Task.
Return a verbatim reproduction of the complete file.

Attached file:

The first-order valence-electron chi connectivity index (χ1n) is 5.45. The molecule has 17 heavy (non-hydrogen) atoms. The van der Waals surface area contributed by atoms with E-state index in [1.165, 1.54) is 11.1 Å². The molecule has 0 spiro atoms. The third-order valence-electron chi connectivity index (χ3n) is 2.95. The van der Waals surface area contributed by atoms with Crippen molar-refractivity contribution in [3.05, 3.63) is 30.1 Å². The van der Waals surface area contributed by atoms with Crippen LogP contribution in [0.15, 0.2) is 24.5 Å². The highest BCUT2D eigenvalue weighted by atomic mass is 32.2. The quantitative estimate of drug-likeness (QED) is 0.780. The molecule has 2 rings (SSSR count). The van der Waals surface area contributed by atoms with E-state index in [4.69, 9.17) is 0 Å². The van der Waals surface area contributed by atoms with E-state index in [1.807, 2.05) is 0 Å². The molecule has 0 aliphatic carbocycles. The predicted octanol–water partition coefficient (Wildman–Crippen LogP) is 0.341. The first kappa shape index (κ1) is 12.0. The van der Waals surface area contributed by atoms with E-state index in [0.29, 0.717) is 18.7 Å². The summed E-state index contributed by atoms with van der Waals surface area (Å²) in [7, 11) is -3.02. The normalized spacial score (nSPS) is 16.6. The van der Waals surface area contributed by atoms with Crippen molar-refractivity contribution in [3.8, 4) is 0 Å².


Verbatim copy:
The first-order valence-electron chi connectivity index (χ1n) is 5.45. The molecule has 17 heavy (non-hydrogen) atoms. The van der Waals surface area contributed by atoms with E-state index in [1.165, 1.54) is 11.1 Å². The molecule has 0 spiro atoms. The third-order valence-electron chi connectivity index (χ3n) is 2.95. The van der Waals surface area contributed by atoms with Crippen molar-refractivity contribution in [3.05, 3.63) is 30.1 Å². The van der Waals surface area contributed by atoms with Crippen LogP contribution in [0.15, 0.2) is 24.5 Å². The highest BCUT2D eigenvalue weighted by atomic mass is 32.2. The quantitative estimate of drug-likeness (QED) is 0.780. The molecule has 2 rings (SSSR count). The van der Waals surface area contributed by atoms with E-state index in [4.69, 9.17) is 0 Å². The van der Waals surface area contributed by atoms with E-state index in [1.807, 2.05) is 0 Å². The molecule has 0 aliphatic carbocycles. The predicted octanol–water partition coefficient (Wildman–Crippen LogP) is 0.341. The first kappa shape index (κ1) is 12.0. The van der Waals surface area contributed by atoms with E-state index in [0.29, 0.717) is 18.7 Å². The summed E-state index contributed by atoms with van der Waals surface area (Å²) in [7, 11) is -3.02. The normalized spacial score (nSPS) is 16.6. The van der Waals surface area contributed by atoms with Crippen molar-refractivity contribution in [3.8, 4) is 0 Å².